The ATW-T3201 beltpack is small, nicely made, and has a secure belt-clip. It feels tough, too. These things can take a beating, especially in theatrical applications. In the sheltered space between the antenna and the screw-in connector lives the Mute switch, with its raised tactile guide to help you feel it in the dark, and the function button that either turns the RF off or engages the backup frequency. Like the handheld transmitter, the on/off switch is hidden under the clip-down front cover along with the same set of nudge buttons. You still have to open the cover if it’s not turned on when it should be, but it’s going to be a lot quicker opening the cover on the beltpack than unscrewing the body of the handheld transmitter.
The beltpack is controversial in its use of new cH-style connectors to attach lavalier or clip-on mics. The cH-style connectors are smaller, secure and pleasing to use, but won’t accept mics with cW-style connectors from previous AT wireless systems without using the AT-CWCH adaptor cable (available from your AT dealer).
Mic options for the beltpack start with the AT831cH cardioid condenser lavalier mic: suitable for vocals and instruments, it’s a tiny little mic that sounds big. The P892cH MicroSet and BP893cH MicroEarset are different types of headworn omnidirectional condensers, available in either black or beige. Completing the line-up is the BP894cH MicroSet headworn cardioid condenser, again available in black or beige.
The system seems rock-solid in use. Auto-squelch maximises the claimed 100m operating range so that’s unlikely to be an issue, and once the frequencies are synced you don’t have to think about it much – just enjoy the sound. Battery life is eight hours or more with good alkaline or Ni-MH batteries. Sitting the transmitters in the ATW-CHG3 charging dock kept the rechargeables charged, and the routine reminded me to turn them off after use. I did keep accidentally unscrewing the grill over the capsule when trying to change capsules, but they don’t get changed often in normal use.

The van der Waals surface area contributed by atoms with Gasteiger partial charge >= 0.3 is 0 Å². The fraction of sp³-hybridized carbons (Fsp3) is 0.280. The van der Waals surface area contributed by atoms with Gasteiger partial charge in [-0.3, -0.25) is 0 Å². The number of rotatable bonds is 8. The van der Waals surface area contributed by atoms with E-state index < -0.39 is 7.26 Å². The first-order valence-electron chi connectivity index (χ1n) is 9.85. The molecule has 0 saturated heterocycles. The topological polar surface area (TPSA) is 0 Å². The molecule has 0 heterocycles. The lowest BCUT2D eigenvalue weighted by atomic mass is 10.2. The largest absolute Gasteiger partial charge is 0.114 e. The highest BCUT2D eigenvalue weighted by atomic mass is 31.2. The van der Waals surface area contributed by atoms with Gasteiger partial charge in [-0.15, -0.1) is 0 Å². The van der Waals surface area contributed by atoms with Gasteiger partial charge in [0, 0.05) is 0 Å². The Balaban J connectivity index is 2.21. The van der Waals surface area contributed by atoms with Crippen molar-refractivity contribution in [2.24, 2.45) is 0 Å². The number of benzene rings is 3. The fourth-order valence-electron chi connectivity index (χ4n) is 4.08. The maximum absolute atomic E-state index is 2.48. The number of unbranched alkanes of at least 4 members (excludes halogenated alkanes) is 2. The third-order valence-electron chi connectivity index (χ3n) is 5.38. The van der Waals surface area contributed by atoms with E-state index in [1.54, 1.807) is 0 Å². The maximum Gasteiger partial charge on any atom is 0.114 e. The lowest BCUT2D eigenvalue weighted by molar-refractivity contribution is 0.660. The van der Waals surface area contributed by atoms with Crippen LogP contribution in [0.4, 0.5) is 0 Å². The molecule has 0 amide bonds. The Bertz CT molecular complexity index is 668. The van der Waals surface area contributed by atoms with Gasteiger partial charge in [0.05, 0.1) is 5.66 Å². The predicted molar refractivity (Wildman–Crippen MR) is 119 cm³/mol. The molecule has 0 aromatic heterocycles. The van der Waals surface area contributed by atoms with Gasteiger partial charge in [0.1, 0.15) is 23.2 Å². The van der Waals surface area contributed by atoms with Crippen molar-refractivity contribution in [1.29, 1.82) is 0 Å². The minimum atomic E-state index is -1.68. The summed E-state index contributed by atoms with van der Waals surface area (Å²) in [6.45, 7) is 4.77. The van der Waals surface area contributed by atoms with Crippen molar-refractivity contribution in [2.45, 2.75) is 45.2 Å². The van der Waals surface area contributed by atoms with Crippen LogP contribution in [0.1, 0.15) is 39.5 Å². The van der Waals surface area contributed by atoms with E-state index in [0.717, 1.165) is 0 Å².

Punk icon Lydia Lunch played the Theatre Royal in Castlemaine as part of her angst-filled spoken-word tour, ‘Dust & Shadows’, and just happened to ask if I had a wireless mic. She wanted to appear at the back of the room and walk slowly through the audience, speaking in a ghostly voice. It was a dramatic start to the show. For a moment I wondered if the sound was going to feed back as she walked right in front of the PA speakers, but not a hint. The ATW-C6100 drew immediate praise from the artist, who was impressed by its response with the mic held at arm’s length. It sounded great, shiny and detailed, dripping with reverb.
All Audio-Technica gear is well-made, and I’ve found their products to be completely reliable over time. I’d choose the new 3000 series over a comparable digital system because the sound quality is great, it can handle more channels, and I prefer the latency-free nature of UHF wireless transmission. Competitively priced for the features on offer, the fourth generation of the 3000 Series is aimed at professional applications where audio quality is the highest priority… and shouldn’t that be all the time? It will provide some healthy competition for the leading brands from Europe and the USA.
The system seems rock-solid in use. Auto-squelch maximises the claimed 100m operating range so that’s unlikely to be an issue, and once the frequencies are synced you don’t have to think about it much – just enjoy the sound.